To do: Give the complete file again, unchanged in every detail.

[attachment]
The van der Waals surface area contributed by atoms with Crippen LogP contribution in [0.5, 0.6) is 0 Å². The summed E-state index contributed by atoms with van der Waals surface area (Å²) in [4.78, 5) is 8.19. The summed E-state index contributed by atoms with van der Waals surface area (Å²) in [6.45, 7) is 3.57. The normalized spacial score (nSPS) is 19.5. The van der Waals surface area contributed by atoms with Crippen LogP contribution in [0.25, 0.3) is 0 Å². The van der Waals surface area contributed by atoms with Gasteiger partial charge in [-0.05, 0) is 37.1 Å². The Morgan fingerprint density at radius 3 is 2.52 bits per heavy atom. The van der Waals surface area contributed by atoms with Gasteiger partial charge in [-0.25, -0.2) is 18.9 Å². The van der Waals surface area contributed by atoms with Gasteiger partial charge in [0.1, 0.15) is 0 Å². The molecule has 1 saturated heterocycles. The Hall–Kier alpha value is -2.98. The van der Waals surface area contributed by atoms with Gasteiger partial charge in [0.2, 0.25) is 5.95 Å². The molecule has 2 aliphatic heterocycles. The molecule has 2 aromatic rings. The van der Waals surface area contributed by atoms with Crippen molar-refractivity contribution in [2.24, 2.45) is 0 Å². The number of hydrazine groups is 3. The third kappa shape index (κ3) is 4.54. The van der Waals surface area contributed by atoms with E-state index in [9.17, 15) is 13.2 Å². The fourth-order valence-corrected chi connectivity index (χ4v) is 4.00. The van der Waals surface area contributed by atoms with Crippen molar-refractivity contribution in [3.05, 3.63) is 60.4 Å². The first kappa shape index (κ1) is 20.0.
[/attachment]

The van der Waals surface area contributed by atoms with Crippen LogP contribution in [0.5, 0.6) is 0 Å². The summed E-state index contributed by atoms with van der Waals surface area (Å²) in [4.78, 5) is 8.19. The summed E-state index contributed by atoms with van der Waals surface area (Å²) in [6.45, 7) is 3.57. The normalized spacial score (nSPS) is 19.5. The van der Waals surface area contributed by atoms with Crippen LogP contribution in [0.25, 0.3) is 0 Å². The van der Waals surface area contributed by atoms with Gasteiger partial charge in [-0.05, 0) is 37.1 Å². The Morgan fingerprint density at radius 3 is 2.52 bits per heavy atom. The van der Waals surface area contributed by atoms with Gasteiger partial charge in [-0.25, -0.2) is 18.9 Å². The van der Waals surface area contributed by atoms with Gasteiger partial charge in [0.1, 0.15) is 0 Å². The molecule has 1 saturated heterocycles. The Hall–Kier alpha value is -2.98. The van der Waals surface area contributed by atoms with Gasteiger partial charge in [0.2, 0.25) is 5.95 Å². The molecule has 2 aliphatic heterocycles. The molecule has 2 aromatic rings. The van der Waals surface area contributed by atoms with Crippen molar-refractivity contribution in [2.24, 2.45) is 0 Å². The number of hydrazine groups is 3. The third kappa shape index (κ3) is 4.54. The van der Waals surface area contributed by atoms with E-state index in [9.17, 15) is 13.2 Å². The fourth-order valence-corrected chi connectivity index (χ4v) is 4.00. The van der Waals surface area contributed by atoms with Crippen molar-refractivity contribution in [3.05, 3.63) is 60.4 Å². The first kappa shape index (κ1) is 20.0.